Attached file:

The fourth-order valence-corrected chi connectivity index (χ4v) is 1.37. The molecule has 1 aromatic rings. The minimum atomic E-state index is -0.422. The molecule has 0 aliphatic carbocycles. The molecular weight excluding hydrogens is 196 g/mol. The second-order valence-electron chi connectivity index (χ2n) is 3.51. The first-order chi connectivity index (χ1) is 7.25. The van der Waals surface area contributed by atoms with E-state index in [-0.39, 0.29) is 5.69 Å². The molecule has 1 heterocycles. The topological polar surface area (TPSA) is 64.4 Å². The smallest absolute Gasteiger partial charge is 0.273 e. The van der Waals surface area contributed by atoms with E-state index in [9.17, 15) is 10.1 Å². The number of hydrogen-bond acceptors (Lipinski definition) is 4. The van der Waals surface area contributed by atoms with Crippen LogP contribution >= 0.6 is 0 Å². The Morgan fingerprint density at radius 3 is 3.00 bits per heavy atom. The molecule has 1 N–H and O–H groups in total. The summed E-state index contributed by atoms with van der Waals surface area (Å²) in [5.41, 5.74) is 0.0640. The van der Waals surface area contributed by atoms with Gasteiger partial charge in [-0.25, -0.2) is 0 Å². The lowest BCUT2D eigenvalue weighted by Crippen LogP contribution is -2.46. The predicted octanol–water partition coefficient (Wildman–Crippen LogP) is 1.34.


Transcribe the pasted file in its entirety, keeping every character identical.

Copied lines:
The fourth-order valence-corrected chi connectivity index (χ4v) is 1.37. The molecule has 1 aromatic rings. The minimum atomic E-state index is -0.422. The molecule has 0 aliphatic carbocycles. The molecular weight excluding hydrogens is 196 g/mol. The second-order valence-electron chi connectivity index (χ2n) is 3.51. The first-order chi connectivity index (χ1) is 7.25. The van der Waals surface area contributed by atoms with E-state index in [-0.39, 0.29) is 5.69 Å². The molecule has 1 heterocycles. The topological polar surface area (TPSA) is 64.4 Å². The smallest absolute Gasteiger partial charge is 0.273 e. The van der Waals surface area contributed by atoms with E-state index in [9.17, 15) is 10.1 Å². The number of hydrogen-bond acceptors (Lipinski definition) is 4. The van der Waals surface area contributed by atoms with Crippen LogP contribution >= 0.6 is 0 Å². The Morgan fingerprint density at radius 3 is 3.00 bits per heavy atom. The molecule has 1 N–H and O–H groups in total. The summed E-state index contributed by atoms with van der Waals surface area (Å²) in [5.41, 5.74) is 0.0640. The van der Waals surface area contributed by atoms with Gasteiger partial charge in [-0.25, -0.2) is 0 Å². The lowest BCUT2D eigenvalue weighted by Crippen LogP contribution is -2.46. The predicted octanol–water partition coefficient (Wildman–Crippen LogP) is 1.34.